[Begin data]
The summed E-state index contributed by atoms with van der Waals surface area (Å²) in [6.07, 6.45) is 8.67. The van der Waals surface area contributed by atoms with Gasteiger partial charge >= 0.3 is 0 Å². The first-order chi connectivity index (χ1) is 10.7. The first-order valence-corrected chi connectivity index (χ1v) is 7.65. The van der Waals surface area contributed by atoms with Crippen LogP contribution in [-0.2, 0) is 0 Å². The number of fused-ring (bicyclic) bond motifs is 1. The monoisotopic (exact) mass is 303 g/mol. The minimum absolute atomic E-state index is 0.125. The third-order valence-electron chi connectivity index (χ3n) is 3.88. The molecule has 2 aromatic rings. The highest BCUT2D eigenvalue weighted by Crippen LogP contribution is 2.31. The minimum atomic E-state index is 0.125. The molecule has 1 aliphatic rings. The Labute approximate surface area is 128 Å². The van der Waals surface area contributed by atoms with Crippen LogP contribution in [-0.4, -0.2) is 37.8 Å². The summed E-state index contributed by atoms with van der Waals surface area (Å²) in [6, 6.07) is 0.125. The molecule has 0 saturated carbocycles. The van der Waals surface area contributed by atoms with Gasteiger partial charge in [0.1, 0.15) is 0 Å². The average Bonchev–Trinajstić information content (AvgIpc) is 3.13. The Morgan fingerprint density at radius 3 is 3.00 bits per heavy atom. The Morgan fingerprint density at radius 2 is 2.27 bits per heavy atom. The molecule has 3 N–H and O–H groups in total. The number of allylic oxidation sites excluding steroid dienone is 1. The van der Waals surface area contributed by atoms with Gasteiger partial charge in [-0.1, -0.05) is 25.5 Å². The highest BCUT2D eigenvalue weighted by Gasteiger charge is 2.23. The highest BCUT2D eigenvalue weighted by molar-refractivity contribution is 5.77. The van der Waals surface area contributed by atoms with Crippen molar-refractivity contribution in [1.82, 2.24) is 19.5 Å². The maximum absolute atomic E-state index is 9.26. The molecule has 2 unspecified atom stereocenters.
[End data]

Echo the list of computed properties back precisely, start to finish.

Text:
The summed E-state index contributed by atoms with van der Waals surface area (Å²) in [6.07, 6.45) is 8.67. The van der Waals surface area contributed by atoms with Gasteiger partial charge >= 0.3 is 0 Å². The first-order chi connectivity index (χ1) is 10.7. The first-order valence-corrected chi connectivity index (χ1v) is 7.65. The van der Waals surface area contributed by atoms with Crippen LogP contribution in [-0.2, 0) is 0 Å². The number of fused-ring (bicyclic) bond motifs is 1. The monoisotopic (exact) mass is 303 g/mol. The minimum absolute atomic E-state index is 0.125. The third-order valence-electron chi connectivity index (χ3n) is 3.88. The molecule has 2 aromatic rings. The highest BCUT2D eigenvalue weighted by Crippen LogP contribution is 2.31. The minimum atomic E-state index is 0.125. The molecule has 1 aliphatic rings. The Labute approximate surface area is 128 Å². The van der Waals surface area contributed by atoms with Crippen LogP contribution in [-0.4, -0.2) is 37.8 Å². The summed E-state index contributed by atoms with van der Waals surface area (Å²) in [6, 6.07) is 0.125. The molecule has 0 saturated carbocycles. The van der Waals surface area contributed by atoms with Gasteiger partial charge in [0.1, 0.15) is 0 Å². The average Bonchev–Trinajstić information content (AvgIpc) is 3.13. The Morgan fingerprint density at radius 3 is 3.00 bits per heavy atom. The Morgan fingerprint density at radius 2 is 2.27 bits per heavy atom. The molecule has 3 N–H and O–H groups in total. The number of allylic oxidation sites excluding steroid dienone is 1. The van der Waals surface area contributed by atoms with Gasteiger partial charge in [-0.1, -0.05) is 25.5 Å². The highest BCUT2D eigenvalue weighted by Gasteiger charge is 2.23. The highest BCUT2D eigenvalue weighted by molar-refractivity contribution is 5.77. The van der Waals surface area contributed by atoms with Crippen molar-refractivity contribution in [1.82, 2.24) is 19.5 Å². The maximum absolute atomic E-state index is 9.26. The molecule has 2 unspecified atom stereocenters.